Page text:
Anneewakee Creek apparently is much more flashy than Sweetwater, that is, it apparently drops pretty quickly. We paddled it today after work, and Sweetwater was close to 5.5 ft from last night's rain, having crested just a few hours before we got on Anneewakee, yet Anneewakee was much lower than on Patrick's run. For a correlation, I would guess that it's important that Sweetwater is rising or that it has rained recently. If you look at the small ledge hole just upstream of the put-in and it looks like a decent, fun hole, then the level is probably good. If it looks like a small, shallow pourover, it's going to be pretty low. It was still a fun run, some very fun little sticky holes here and there, but not nearly as exciting as it would be higher water.
Photos are from early March 2002.
Great photos Patrick!!!
8 years ago
by Chris Robinson
There is now a gauge on Annewakee. For now i'll take a guess that 200 cfs is a minimum. Add comments for updates.
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Usual scene on Annawakee
There's a rock in there!!
 Level indicator at put-in
 level indicator ledge/hole/wave at putin
 above PowerSlam!
 Exploding wave at PowerSlam!
 Last Big Rapid
 Below PowerSlam!
 Nice wave at top of Powerline Rapids
 Hole below AnneWakeUp
 Powerline Rapids
Mike gets PowerSLAMMED!
You want me to go where?
Hey, where's your boat going?
Where'd he go??
This is NOT good
Headed for Trouble
Mike has great form !!
Mike sets up for PowerSLAM!
Annewakee PowerLine Wave
Annewakee Putin Hole
Annewakee 1st Drop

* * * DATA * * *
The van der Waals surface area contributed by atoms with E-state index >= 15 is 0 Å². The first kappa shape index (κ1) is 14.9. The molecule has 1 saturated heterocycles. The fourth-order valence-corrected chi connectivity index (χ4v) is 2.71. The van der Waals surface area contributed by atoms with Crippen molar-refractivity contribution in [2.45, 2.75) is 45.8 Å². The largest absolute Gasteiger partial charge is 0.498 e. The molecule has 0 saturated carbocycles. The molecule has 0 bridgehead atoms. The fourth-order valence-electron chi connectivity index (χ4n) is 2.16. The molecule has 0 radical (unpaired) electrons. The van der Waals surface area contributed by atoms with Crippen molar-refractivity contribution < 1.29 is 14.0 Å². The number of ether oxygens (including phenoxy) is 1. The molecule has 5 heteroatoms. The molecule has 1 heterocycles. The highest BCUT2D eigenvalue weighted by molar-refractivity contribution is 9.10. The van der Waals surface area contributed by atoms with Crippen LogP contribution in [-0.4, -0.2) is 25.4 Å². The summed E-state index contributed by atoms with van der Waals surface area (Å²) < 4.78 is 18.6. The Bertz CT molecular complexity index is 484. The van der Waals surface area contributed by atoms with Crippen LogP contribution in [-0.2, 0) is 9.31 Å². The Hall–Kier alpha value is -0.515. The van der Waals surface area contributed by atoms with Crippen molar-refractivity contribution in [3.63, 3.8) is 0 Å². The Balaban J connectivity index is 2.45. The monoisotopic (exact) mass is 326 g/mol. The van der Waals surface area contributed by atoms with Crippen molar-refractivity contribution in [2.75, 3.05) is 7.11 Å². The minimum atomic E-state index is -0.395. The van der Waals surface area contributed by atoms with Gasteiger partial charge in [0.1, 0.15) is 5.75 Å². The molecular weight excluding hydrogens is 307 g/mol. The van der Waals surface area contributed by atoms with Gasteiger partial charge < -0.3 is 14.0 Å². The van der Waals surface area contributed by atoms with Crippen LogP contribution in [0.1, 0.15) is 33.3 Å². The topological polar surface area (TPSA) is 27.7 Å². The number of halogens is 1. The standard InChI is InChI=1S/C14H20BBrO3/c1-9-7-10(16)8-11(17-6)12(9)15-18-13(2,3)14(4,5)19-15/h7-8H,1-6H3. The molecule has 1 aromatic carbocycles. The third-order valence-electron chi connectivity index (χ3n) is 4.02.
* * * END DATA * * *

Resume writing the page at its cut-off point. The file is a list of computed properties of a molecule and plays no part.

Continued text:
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Claude Terry, paddler, outfitter, and conservationist, died on November 20th, 2019. He was 83. A microbiologist by training, Terry began paddling in the mid-1960's while a professor at Emory University. He took to whitewater readily, and it became an important focus of his life. In 1969 he met veteran paddler Doug Woodward, and in 1971 the two became the technical advisers for the movie “Deliverance.” Afterwards, Terry and Woodward purchased the rafts Warner Brothers used in filming and bought 19 acres near the river. This became Southeastern Expeditions, one of the Southeast’s first whitewater outposts on the Chattooga. In 1974, Terry took then-Gov. Jimmy Carter on three trips on the Chatooga River, totaling 57 miles. This inspired Carter to get the Chattooga included in the Wild & Scenic Rivers Act and influenced later decisions protecting rivers across the U.S.“Terry adopted me as one of his students,” Carter told Outside Online in a 2017 interview. “it opened my eyes to the relationship between a human being and a wild river that I never had contemplated before that. When I got to be president I vetoed 16 different dam projects all over the United States.” Terry eventually quit his Emory University job and started full time career in environmental advocacy, including founding American Rivers, a principal U.S. conservation group. For the next 30 years he specialized in environmental projects involving rivers and wetlands and later, when he became a board-certified toxicologist, he developed an expertise in hazardous waste cleanups. He was an active paddler until sidelined by Parkinson's Disease. A passionate teacher and advocate, he is sorely missed by all who knew him. Click through for an excellent obituary and a photo of Terry taking Governor Carter over Bull Sluice!